Arame: Nutrition, Taste, & Uses

Arame, deemed the “seaweed for beginners,” is a mild-tasting sea vegetable commonly used in Asian cuisine. In the United States, you might see arame at health food stores and Asian markets.

This delicate, string-like kelp from Japan is not only delicious, but it’s also packed with lots of essential vitamins and minerals, especially iodine. 

Let’s explore arame — its distinctive flavor, impressive nutritional profile, and the many ways you can incorporate it into your diet.

Arame: Nutrition, Taste, & Uses

What is arame?

Arame (Eisenia bicyclis) is a type of brown algae (also called seaweed) that belongs to the Laminariaceae (kelp) family and grows along the mid-Pacific coastlines of Korea, Japan, and China (1). 

Most arame is harvested by hand off the shores of Ise-Shima, Japan (also called the Shima Peninsula). After harvesting, it is sun-dried, then washed, steamed, and shredded into thin strands before being air-dried and packaged (2).

Dried arame is dark brown and crunchy, with a shape similar to dried vermicelli noodles or saffron threads. When rehydrated, arame takes on a darker (almost black) color and softer, chewy texture.

What does arame taste like?

Arame tastes slightly sweet but is very mild compared to other types of seaweed. It is considered an ideal choice for “beginners” who are just starting to incorporate sea vegetables into their diets.

When rehydrated, arame has a firm, chewy texture that can be enjoyed in a variety of dishes.

Arame nutrition

Arame is low in calories, protein, and fat, while providing a small amount of carbohydrates and fiber.

Here’s a more detailed breakdown of arame nutrition:

Calories & Macronutrients

Here’s the macronutrient content for ¾ cup (10 grams) of dried arame (3):

  • Calories: 30
  • Carbohydrates: 7 grams
  • Fiber: 1 gram
  • Protein: 1 gram
  • Fat: 0 grams

Vitamins and minerals

Here’s the vitamin and mineral content for dried arame, based on a ¾-cup (10-gram) serving size (3, 4):

  • Iodine: 4,000 mcg (2667% DV)
  • Magnesium: 460 mg (110% DV)
  • Calcium: 100 mg (8% DV)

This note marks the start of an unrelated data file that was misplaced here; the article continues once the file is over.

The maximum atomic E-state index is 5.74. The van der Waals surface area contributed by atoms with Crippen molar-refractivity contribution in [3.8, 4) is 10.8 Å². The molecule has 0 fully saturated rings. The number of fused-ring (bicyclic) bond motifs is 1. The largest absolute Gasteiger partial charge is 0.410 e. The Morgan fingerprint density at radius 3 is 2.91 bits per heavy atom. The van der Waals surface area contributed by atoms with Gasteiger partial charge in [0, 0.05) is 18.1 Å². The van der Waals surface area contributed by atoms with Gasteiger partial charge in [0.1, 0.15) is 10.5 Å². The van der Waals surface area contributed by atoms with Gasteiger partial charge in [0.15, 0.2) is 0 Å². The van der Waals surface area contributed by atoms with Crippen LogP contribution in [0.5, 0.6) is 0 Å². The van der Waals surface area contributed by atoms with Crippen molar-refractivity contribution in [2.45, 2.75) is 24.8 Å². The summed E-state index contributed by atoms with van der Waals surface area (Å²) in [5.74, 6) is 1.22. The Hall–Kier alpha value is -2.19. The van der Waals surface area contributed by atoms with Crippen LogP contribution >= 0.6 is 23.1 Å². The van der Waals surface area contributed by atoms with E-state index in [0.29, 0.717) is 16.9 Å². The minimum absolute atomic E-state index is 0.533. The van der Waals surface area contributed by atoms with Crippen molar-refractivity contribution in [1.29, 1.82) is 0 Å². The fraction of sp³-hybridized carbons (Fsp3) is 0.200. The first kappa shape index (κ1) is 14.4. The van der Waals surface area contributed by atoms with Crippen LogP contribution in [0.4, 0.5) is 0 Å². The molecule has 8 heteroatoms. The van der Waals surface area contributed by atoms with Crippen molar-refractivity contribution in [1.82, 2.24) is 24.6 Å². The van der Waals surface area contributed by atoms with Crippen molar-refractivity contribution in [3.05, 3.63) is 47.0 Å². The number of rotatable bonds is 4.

• Iron: 1.4 mg (8% DV)
  • Riboflavin: 0.07 mg (5% DV)
  • Sodium: 125 mg (5% DV)
  • Potassium: 131 mg (3% DV)

Like many other seaweeds, arame is exceptionally high in Iodine, a mineral that’s necessary for thyroid hormone production and helps prevent goiter (an enlarged thyroid gland) (4).

With 4,000 mcg of iodine per 10-gram serving, arame offers about 26 times more iodine than the Daily Value (DV) and exceeds the upper limit for iodine by 2,900 mcg (4, 5).

Consuming too much iodine from food or supplements can eventually lead to thyroid problems, such as hypothyroidism, hyperthyroidism, or Hashimoto’s thyroiditis (an autoimmune disorder) (6).

However, it is estimated that people in Japan regularly consume more than the upper limit for iodine (around 1,000-3,000 mcg of iodine per day) without adverse effects (7).

If you’re concerned about consuming too much iodine, try boiling arame for at least 15 minutes before using it. Seaweed can lose up to 99% of its iodine content when boiled (7).

Arame also provides more than 100% of the DV for magnesium, along with smaller amounts of calcium, iron, riboflavin, and potassium. 

With only 125 mg of sodium per serving, arame is considered a low-sodium food, making it an excellent choice for people following low-sodium diets (8). 


Among seaweeds, arame has one of the highest levels of antioxidant activity (9). 

Antioxidants are compounds that help the body fight off free radicals, which can cause cell damage and may increase the risk of cancer and heart disease (10, 11).

Some of the main antioxidants found in arame are called phlorotannins, a group of seaweed-based compounds that lower inflammation and may help protect against cancer (12, 13).